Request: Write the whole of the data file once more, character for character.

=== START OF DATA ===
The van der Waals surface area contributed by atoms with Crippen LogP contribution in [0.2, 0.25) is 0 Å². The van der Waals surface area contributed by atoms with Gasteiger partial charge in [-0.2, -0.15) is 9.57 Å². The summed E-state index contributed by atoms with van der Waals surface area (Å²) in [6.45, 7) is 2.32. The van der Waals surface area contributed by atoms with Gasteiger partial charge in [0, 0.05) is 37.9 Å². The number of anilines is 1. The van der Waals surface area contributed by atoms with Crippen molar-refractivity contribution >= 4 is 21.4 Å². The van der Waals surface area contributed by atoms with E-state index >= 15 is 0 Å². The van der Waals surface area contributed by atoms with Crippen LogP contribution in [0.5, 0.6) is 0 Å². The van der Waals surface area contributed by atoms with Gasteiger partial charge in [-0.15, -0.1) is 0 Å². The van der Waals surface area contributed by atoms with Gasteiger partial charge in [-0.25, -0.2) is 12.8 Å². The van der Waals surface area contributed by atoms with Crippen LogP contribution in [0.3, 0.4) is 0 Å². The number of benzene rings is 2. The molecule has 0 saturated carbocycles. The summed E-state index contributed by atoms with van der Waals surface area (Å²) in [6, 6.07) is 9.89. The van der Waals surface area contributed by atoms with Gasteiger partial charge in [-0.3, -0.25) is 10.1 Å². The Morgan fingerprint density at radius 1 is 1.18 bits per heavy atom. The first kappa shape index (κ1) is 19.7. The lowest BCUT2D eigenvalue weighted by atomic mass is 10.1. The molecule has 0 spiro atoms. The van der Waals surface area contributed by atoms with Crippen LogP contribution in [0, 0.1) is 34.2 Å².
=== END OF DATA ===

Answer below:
The van der Waals surface area contributed by atoms with Crippen LogP contribution in [0.2, 0.25) is 0 Å². The van der Waals surface area contributed by atoms with Gasteiger partial charge in [-0.2, -0.15) is 9.57 Å². The summed E-state index contributed by atoms with van der Waals surface area (Å²) in [6.45, 7) is 2.32. The van der Waals surface area contributed by atoms with Gasteiger partial charge in [0, 0.05) is 37.9 Å². The number of anilines is 1. The van der Waals surface area contributed by atoms with Crippen molar-refractivity contribution >= 4 is 21.4 Å². The van der Waals surface area contributed by atoms with E-state index >= 15 is 0 Å². The van der Waals surface area contributed by atoms with Crippen LogP contribution in [0.5, 0.6) is 0 Å². The van der Waals surface area contributed by atoms with Gasteiger partial charge in [-0.15, -0.1) is 0 Å². The van der Waals surface area contributed by atoms with Gasteiger partial charge in [-0.25, -0.2) is 12.8 Å². The van der Waals surface area contributed by atoms with Crippen LogP contribution in [0.3, 0.4) is 0 Å². The number of benzene rings is 2. The molecule has 0 saturated carbocycles. The summed E-state index contributed by atoms with van der Waals surface area (Å²) in [6, 6.07) is 9.89. The van der Waals surface area contributed by atoms with Gasteiger partial charge in [-0.3, -0.25) is 10.1 Å². The Morgan fingerprint density at radius 1 is 1.18 bits per heavy atom. The first kappa shape index (κ1) is 19.7. The lowest BCUT2D eigenvalue weighted by atomic mass is 10.1. The molecule has 0 spiro atoms. The van der Waals surface area contributed by atoms with Crippen LogP contribution in [0, 0.1) is 34.2 Å².